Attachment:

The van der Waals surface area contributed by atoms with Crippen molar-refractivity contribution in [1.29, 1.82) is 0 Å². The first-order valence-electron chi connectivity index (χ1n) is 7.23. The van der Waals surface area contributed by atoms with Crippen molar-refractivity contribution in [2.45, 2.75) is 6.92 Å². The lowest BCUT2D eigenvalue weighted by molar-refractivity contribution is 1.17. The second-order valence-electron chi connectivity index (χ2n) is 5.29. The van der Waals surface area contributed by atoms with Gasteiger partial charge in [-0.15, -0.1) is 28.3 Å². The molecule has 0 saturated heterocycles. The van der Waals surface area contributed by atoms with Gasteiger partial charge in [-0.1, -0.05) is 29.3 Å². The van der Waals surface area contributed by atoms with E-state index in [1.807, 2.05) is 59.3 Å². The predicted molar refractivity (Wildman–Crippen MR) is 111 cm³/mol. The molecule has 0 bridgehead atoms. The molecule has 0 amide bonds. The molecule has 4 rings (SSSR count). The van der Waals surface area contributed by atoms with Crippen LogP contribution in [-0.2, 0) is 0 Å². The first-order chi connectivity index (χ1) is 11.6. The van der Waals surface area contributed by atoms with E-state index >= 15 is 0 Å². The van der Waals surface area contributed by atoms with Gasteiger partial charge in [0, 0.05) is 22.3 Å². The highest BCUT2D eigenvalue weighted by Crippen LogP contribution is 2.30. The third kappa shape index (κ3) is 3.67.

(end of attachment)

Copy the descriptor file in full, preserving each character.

The van der Waals surface area contributed by atoms with Crippen molar-refractivity contribution in [1.29, 1.82) is 0 Å². The first-order valence-electron chi connectivity index (χ1n) is 7.23. The van der Waals surface area contributed by atoms with Crippen molar-refractivity contribution in [2.45, 2.75) is 6.92 Å². The lowest BCUT2D eigenvalue weighted by molar-refractivity contribution is 1.17. The second-order valence-electron chi connectivity index (χ2n) is 5.29. The van der Waals surface area contributed by atoms with Gasteiger partial charge in [-0.15, -0.1) is 28.3 Å². The molecule has 0 saturated heterocycles. The van der Waals surface area contributed by atoms with Gasteiger partial charge in [-0.1, -0.05) is 29.3 Å². The van der Waals surface area contributed by atoms with E-state index in [1.807, 2.05) is 59.3 Å². The predicted molar refractivity (Wildman–Crippen MR) is 111 cm³/mol. The molecule has 0 bridgehead atoms. The molecule has 0 amide bonds. The molecule has 4 rings (SSSR count). The van der Waals surface area contributed by atoms with Crippen LogP contribution in [-0.2, 0) is 0 Å². The first-order chi connectivity index (χ1) is 11.6. The van der Waals surface area contributed by atoms with E-state index >= 15 is 0 Å². The van der Waals surface area contributed by atoms with Gasteiger partial charge in [0, 0.05) is 22.3 Å². The highest BCUT2D eigenvalue weighted by Crippen LogP contribution is 2.30. The third kappa shape index (κ3) is 3.67.